Osama bin Laden's death gave the U.S. a temporary boost in confidence about our Middle East operations. Now, the buzzkill: the Pentagon has confirmed that U.S. troops in Iraq might be staying longer than the originally projected Dec 31, 2011 withdrawal date, according to the Huffington Post.
"[W]e are willing to entertain a request for continued assistance, consistent with our commitment to a long-term partnership with Iraq — but the ball is in the Iraqis' court to ask," Pentagon spokeswoman Elizabeth Robbins wrote to the Huffington Post in an email.
With approval of the Iraq war at thirty-three percent in the U.S., any move towards continuing our presence in Iraq is not likely to be a popular one, and the decision to keep troops in Iraq or to adhere to the original withdrawal date has to be made quickly. This is because "withdrawal" means a lot more than just bringing boots off the sand: it involves bringing back around 63,000 contractors, closing 100 bases and getting rid of one-million pieces of equipment. Not only are these logistical nightmares on the part of the Army and other parties, but they're tactical moves that could leave the perpetually harried Iraq military overwhelmed.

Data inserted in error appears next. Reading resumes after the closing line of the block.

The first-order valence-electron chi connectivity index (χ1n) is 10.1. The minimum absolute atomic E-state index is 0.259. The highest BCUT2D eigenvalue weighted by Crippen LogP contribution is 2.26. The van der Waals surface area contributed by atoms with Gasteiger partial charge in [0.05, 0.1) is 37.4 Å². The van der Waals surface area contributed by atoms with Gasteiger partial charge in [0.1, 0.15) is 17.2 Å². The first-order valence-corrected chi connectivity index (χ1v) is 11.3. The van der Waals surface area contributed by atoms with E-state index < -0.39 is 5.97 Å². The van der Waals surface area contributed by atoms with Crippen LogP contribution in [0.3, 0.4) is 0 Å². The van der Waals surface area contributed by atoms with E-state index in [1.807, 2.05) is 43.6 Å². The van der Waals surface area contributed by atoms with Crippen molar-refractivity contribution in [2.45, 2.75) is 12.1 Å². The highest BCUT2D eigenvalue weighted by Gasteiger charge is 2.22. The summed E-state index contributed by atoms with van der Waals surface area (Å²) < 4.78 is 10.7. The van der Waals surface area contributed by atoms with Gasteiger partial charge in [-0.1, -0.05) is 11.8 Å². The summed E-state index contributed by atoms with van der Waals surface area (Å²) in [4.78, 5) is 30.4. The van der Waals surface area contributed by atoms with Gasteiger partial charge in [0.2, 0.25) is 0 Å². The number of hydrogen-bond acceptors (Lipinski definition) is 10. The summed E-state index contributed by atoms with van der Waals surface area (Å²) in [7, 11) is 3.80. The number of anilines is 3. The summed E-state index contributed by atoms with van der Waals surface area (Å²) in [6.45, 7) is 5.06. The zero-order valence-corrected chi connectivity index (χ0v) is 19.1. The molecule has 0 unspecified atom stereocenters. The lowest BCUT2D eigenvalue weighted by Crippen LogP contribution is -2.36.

Compounding matters is the fact that during the run up to election season, neither party wants to be the one to announce an increase in federal funding to a war that has been "ended" twice now, especially when the budget is under such brutal scrutiny.
Discussion of the Iraq war has recently been refreshingly free of the "q" word (spoiler: the "q" word is "quagmire"), but this announcement might change that again.